Geoflow data from the International Space Station showing how a liquid between two revolving concentric spheres moves as the temperature between the outer and inner sphere changes.
ESA astronaut André Kuipers is running experiments on the International Space Station that are shedding light on conditions deep inside Earth. Orbiting some 400 km above us, Geoflow is offering insights into the inner workings of our planet.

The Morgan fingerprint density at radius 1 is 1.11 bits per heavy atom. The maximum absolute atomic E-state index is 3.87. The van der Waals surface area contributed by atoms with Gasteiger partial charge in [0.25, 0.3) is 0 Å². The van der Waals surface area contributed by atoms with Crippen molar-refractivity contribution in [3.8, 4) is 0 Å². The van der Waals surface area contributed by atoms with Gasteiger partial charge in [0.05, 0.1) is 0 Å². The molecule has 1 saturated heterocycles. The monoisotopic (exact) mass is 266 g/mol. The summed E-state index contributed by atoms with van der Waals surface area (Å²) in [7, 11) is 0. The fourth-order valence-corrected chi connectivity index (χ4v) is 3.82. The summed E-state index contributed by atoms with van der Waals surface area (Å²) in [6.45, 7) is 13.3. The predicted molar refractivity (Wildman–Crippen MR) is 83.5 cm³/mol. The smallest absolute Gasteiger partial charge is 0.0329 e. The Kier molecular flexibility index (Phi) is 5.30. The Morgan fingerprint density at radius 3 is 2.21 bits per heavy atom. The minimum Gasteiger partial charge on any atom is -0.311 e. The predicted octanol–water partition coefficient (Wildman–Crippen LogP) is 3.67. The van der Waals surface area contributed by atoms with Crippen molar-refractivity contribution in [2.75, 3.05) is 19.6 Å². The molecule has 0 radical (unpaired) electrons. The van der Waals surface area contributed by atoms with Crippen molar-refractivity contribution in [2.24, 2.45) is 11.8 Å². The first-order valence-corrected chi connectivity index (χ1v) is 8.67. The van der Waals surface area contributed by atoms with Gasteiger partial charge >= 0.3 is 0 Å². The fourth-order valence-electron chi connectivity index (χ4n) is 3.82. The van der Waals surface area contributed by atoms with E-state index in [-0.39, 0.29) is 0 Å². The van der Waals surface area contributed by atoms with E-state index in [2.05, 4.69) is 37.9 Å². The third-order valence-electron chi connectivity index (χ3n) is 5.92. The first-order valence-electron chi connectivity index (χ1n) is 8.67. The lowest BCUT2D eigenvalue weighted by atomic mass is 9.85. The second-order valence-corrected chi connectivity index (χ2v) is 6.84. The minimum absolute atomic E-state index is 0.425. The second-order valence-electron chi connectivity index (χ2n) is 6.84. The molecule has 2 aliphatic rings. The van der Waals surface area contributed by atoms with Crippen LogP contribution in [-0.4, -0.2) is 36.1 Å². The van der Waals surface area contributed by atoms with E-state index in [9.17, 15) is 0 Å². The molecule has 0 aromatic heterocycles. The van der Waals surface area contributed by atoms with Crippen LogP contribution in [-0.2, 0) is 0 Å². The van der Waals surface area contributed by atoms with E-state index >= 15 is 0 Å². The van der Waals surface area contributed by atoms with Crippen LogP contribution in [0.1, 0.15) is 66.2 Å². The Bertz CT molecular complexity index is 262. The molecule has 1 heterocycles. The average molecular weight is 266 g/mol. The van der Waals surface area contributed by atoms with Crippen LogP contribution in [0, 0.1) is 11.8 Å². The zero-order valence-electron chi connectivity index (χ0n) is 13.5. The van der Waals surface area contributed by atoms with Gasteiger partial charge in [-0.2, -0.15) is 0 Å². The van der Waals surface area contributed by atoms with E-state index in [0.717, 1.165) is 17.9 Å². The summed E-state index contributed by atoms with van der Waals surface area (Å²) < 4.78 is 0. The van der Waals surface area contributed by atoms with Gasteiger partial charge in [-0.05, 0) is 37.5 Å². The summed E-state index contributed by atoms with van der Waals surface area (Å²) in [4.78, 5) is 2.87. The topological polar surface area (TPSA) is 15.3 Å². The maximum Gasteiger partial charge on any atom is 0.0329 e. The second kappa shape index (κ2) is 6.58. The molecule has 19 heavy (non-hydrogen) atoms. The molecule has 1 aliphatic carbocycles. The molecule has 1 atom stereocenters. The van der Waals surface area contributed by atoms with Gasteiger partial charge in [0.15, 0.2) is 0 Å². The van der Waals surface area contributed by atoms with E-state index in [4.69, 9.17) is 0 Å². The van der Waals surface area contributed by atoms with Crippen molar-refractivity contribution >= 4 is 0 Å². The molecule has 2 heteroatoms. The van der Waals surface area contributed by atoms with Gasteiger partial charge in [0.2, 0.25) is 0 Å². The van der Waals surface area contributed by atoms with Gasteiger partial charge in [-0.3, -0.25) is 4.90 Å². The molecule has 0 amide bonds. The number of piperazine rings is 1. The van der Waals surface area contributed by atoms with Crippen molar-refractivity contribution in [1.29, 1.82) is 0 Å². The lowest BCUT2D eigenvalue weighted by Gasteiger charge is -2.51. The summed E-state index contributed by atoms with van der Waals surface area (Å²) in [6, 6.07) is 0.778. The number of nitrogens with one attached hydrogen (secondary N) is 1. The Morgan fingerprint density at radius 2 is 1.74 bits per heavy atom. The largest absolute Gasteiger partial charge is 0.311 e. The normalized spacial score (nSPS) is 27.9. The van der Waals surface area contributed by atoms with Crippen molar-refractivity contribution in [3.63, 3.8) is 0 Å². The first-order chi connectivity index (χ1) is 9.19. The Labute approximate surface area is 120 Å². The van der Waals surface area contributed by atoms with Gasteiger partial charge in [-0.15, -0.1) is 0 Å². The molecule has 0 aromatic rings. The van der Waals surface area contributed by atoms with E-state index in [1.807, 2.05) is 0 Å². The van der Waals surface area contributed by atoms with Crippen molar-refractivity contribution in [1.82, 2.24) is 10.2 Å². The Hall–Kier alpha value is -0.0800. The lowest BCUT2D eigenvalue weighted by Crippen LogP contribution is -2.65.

ESA sponsored the development of an experiment that mimics the geometry of a planet. Called Geoflow, it contains two revolving concentric spheres with a liquid between them.
The inner sphere represents Earth’s core, with the outer sphere acting as the crust. The liquid, of course, is the mantle.
Read more about Geoflow on the ESA Portal